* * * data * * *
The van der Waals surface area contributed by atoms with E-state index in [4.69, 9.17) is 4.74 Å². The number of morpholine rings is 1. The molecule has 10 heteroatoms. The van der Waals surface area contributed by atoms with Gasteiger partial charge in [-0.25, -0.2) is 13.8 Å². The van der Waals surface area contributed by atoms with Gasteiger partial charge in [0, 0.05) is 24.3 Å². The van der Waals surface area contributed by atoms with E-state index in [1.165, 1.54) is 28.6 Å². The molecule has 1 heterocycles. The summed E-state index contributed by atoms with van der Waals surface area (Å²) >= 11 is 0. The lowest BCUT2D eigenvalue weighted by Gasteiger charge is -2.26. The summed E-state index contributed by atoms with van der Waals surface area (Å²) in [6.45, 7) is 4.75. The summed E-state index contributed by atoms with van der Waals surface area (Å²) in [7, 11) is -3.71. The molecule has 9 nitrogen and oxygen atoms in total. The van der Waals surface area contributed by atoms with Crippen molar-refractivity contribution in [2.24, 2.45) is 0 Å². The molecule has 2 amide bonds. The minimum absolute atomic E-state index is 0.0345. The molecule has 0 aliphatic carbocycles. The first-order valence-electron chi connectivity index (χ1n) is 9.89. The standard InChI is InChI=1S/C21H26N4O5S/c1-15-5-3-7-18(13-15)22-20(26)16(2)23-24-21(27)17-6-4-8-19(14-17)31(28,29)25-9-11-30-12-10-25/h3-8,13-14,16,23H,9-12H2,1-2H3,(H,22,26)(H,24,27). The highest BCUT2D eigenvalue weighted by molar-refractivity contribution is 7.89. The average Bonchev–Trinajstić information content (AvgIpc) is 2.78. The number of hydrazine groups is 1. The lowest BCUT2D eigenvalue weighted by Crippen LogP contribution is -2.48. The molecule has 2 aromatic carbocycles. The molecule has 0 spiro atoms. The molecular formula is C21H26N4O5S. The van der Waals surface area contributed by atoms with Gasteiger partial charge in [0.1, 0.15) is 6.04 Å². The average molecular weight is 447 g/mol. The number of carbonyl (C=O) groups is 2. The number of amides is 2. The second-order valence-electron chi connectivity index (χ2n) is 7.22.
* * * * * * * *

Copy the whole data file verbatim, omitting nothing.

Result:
The van der Waals surface area contributed by atoms with E-state index in [4.69, 9.17) is 4.74 Å². The number of morpholine rings is 1. The molecule has 10 heteroatoms. The van der Waals surface area contributed by atoms with Gasteiger partial charge in [-0.25, -0.2) is 13.8 Å². The van der Waals surface area contributed by atoms with Gasteiger partial charge in [0, 0.05) is 24.3 Å². The van der Waals surface area contributed by atoms with E-state index in [1.165, 1.54) is 28.6 Å². The molecule has 1 heterocycles. The summed E-state index contributed by atoms with van der Waals surface area (Å²) >= 11 is 0. The lowest BCUT2D eigenvalue weighted by Gasteiger charge is -2.26. The summed E-state index contributed by atoms with van der Waals surface area (Å²) in [6.45, 7) is 4.75. The summed E-state index contributed by atoms with van der Waals surface area (Å²) in [7, 11) is -3.71. The molecule has 9 nitrogen and oxygen atoms in total. The van der Waals surface area contributed by atoms with Crippen molar-refractivity contribution in [2.24, 2.45) is 0 Å². The molecule has 2 amide bonds. The minimum absolute atomic E-state index is 0.0345. The molecule has 0 aliphatic carbocycles. The first-order valence-electron chi connectivity index (χ1n) is 9.89. The standard InChI is InChI=1S/C21H26N4O5S/c1-15-5-3-7-18(13-15)22-20(26)16(2)23-24-21(27)17-6-4-8-19(14-17)31(28,29)25-9-11-30-12-10-25/h3-8,13-14,16,23H,9-12H2,1-2H3,(H,22,26)(H,24,27). The highest BCUT2D eigenvalue weighted by molar-refractivity contribution is 7.89. The average Bonchev–Trinajstić information content (AvgIpc) is 2.78. The number of hydrazine groups is 1. The lowest BCUT2D eigenvalue weighted by Crippen LogP contribution is -2.48. The molecule has 2 aromatic carbocycles. The molecule has 0 spiro atoms. The molecular formula is C21H26N4O5S. The van der Waals surface area contributed by atoms with Gasteiger partial charge in [0.1, 0.15) is 6.04 Å². The average molecular weight is 447 g/mol. The number of carbonyl (C=O) groups is 2. The number of amides is 2. The second-order valence-electron chi connectivity index (χ2n) is 7.22.